On July 28, 2014, a standing-room-only crowd gathered at Wayne State University’s Community Arts Auditorium to say a final farewell to David Campbell, who had led the McGregor Fund as president for nearly 20 years.
For the non-profit community of Southeast Michigan, Dave’s illness and untimely passing created widespread anguish and, for many, signaled the loss of a friend, a mentor, an advisor, and a champion. For the small, tightly knit staff of the McGregor Fund and our trustees, it was a heartbreaking blow.
Weathering a Difficult Transition
Since 1995, Dave had been the face and voice of the Fund. He guided us, encouraged us, and challenged us by his own example to be our best selves. Inevitably, the months during his illness and following his death marked a painful phase for the foundation. We mourned the loss of a beloved leader and colleague, and deeply missed his steadying presence, his insights, his humor, and his never-failing generosity of spirit.
But as Board Chairman James B. Nicholson noted in his eulogy: “David Campbell taught us well.” Thus guided by Dave’s example during those many difficult months, the staff—with reinforcement from our Board of Trustees—worked together to operate the Fund at the highest levels of excellence and integrity, and with our fullest dedication.
As the board launched a nationwide search for a new president, staff set to work to strengthen the Fund’s operations and digital infrastructure, and transition to web-based grant applications. We engaged actively with our non-profit, foundation and public sector colleagues, seeking out opportunities to help improve the quality of life for those among us who are least fortunate. And some opportunities found us, notably those connected with the City of Detroit’s emergence from bankruptcy and the reenergizing of its civic and community leadership. We made meaningful and even historic grants, some of which are highlighted throughout this report.
In May of 2015, with the executive search concluded, the board announced its decision, and I was offered the post of president. Feeling greatly honored, I accepted the position.
Now, with our grief gradually receding, we have come to understand Dave’s legacy in terms of the foundation’s working culture and reputation. He set a high standard for us to follow, influencing the way we conduct ourselves every day, in all our interactions. Thanks to his unique qualities and leadership style, the Fund is widely known and highly regarded as an honest broker—approachable, respectful, candid, and appreciative of the work underway in this community. We treasure these dual legacies of organizational culture and reputation, and will work hard to sustain them as we move forward.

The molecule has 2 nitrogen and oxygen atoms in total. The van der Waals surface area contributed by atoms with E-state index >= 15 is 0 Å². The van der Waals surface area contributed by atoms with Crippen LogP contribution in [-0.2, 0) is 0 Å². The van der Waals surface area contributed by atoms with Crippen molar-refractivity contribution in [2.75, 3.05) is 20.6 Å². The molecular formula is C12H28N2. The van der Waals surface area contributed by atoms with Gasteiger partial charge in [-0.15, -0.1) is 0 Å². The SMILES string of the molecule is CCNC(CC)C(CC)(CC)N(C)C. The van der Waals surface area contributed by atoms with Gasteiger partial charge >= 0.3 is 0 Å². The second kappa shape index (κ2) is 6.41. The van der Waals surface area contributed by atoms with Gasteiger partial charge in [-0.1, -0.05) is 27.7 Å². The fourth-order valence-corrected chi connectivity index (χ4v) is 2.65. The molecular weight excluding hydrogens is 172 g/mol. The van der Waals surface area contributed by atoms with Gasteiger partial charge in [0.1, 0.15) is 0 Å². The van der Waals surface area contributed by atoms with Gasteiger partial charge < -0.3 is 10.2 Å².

Refocusing on Our Heritage
This is an eventful and tumultuous time for Detroit. Today, the city is a study in contrasts, a place of long struggles and deep poverty but also a place of energy and optimism, filled with socially minded people eager to live and invest here, and to give back. These dynamic conditions offer the McGregor Fund unbounded opportunities to convene, troubleshoot, incentivize, and contribute to positive change. We welcome the challenge.
Building on a proud and solid heritage dating back 90 years, we will continue to support our traditional areas of focus, including human services, health care, education, and arts and culture. But in this exciting and unprecedented post-bankruptcy era, as Detroit continues to recover and evolve, we will also target our grantmaking to leverage opportunities for Detroit’s people to participate in the city’s economic and psychological rejuvenation. We will make every effort to support Detroiters as they enact the change they want to see, paying special attention to the city’s many disconnected young adults, whose prospects remain unjustly and desperately bleak.
Although the financial markets have experienced considerable volatility, our endowment has continued to grow since our last report to the community. Thanks to the careful financial stewardship of the Fund’s Investment Committee, supported by our investment consultants, assets increased from $164 million to $175 million, after grant and administrative payments, during the fiscal year ended June 30, 2015. The portfolio continues to be positioned somewhat defensively, thereby assuring the Fund’s ability to provide grants now and for the long term.
In closing, we offer sincere thanks to our many partners: the nonprofits that carry out the brave, big-hearted work underway in this community; and our foundation colleagues and friends in the public sector, who inspire us with their own hard work and commitment to the public good.
Personally, I must express a debt of deep gratitude to our Board of Trustees, with special thanks to Chairman Jim Nicholson, who quietly stepped up in a time of crisis and provided unstinting counsel and support.
Likewise, I wish to thank the entire McGregor Fund staff. Led by Norah M. O’Brien, our tireless Vice President for Finance and Administration, they carried out their daily work, completed several special projects, and performed at the highest level while enduring the twin challenges of reduced staff capacity and grief that was at times almost unbearable. My heartfelt thanks to you all.
Kate Levin Markel